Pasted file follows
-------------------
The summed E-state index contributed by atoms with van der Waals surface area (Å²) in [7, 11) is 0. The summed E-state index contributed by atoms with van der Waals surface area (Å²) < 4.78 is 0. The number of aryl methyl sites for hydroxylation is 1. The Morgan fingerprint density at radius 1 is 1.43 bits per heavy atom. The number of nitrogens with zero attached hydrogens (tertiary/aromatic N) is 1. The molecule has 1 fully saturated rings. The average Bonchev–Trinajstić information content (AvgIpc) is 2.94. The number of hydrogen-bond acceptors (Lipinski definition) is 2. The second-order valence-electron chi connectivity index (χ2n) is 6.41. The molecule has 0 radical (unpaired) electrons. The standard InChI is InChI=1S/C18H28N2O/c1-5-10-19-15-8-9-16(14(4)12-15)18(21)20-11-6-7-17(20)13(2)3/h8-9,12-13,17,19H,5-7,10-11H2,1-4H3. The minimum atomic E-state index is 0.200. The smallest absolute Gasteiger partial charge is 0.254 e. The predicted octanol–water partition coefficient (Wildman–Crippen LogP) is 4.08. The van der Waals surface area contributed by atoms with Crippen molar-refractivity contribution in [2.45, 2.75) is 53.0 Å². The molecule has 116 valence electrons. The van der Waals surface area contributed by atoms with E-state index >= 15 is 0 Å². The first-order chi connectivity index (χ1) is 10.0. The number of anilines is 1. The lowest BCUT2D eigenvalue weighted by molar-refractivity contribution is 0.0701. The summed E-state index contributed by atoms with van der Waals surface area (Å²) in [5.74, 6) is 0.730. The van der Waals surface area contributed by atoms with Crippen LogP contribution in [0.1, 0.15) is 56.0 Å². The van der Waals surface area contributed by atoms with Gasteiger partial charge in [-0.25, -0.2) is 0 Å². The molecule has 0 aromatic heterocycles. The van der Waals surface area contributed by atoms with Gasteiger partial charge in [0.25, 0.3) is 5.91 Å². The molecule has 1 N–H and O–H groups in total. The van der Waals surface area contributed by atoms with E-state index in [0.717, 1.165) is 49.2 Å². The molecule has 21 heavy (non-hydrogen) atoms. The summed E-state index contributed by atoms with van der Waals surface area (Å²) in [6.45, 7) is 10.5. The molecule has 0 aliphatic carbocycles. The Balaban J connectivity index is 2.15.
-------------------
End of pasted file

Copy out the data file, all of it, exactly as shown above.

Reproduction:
The summed E-state index contributed by atoms with van der Waals surface area (Å²) in [7, 11) is 0. The summed E-state index contributed by atoms with van der Waals surface area (Å²) < 4.78 is 0. The number of aryl methyl sites for hydroxylation is 1. The Morgan fingerprint density at radius 1 is 1.43 bits per heavy atom. The number of nitrogens with zero attached hydrogens (tertiary/aromatic N) is 1. The molecule has 1 fully saturated rings. The average Bonchev–Trinajstić information content (AvgIpc) is 2.94. The number of hydrogen-bond acceptors (Lipinski definition) is 2. The second-order valence-electron chi connectivity index (χ2n) is 6.41. The molecule has 0 radical (unpaired) electrons. The standard InChI is InChI=1S/C18H28N2O/c1-5-10-19-15-8-9-16(14(4)12-15)18(21)20-11-6-7-17(20)13(2)3/h8-9,12-13,17,19H,5-7,10-11H2,1-4H3. The minimum atomic E-state index is 0.200. The smallest absolute Gasteiger partial charge is 0.254 e. The predicted octanol–water partition coefficient (Wildman–Crippen LogP) is 4.08. The van der Waals surface area contributed by atoms with Crippen molar-refractivity contribution in [2.45, 2.75) is 53.0 Å². The molecule has 116 valence electrons. The van der Waals surface area contributed by atoms with E-state index >= 15 is 0 Å². The first-order chi connectivity index (χ1) is 10.0. The number of anilines is 1. The lowest BCUT2D eigenvalue weighted by molar-refractivity contribution is 0.0701. The summed E-state index contributed by atoms with van der Waals surface area (Å²) in [5.74, 6) is 0.730. The van der Waals surface area contributed by atoms with Crippen LogP contribution in [0.1, 0.15) is 56.0 Å². The van der Waals surface area contributed by atoms with Gasteiger partial charge in [-0.25, -0.2) is 0 Å². The molecule has 0 aromatic heterocycles. The van der Waals surface area contributed by atoms with Gasteiger partial charge in [0.25, 0.3) is 5.91 Å². The molecule has 1 N–H and O–H groups in total. The van der Waals surface area contributed by atoms with E-state index in [0.717, 1.165) is 49.2 Å². The molecule has 21 heavy (non-hydrogen) atoms. The summed E-state index contributed by atoms with van der Waals surface area (Å²) in [6.45, 7) is 10.5. The molecule has 0 aliphatic carbocycles. The Balaban J connectivity index is 2.15.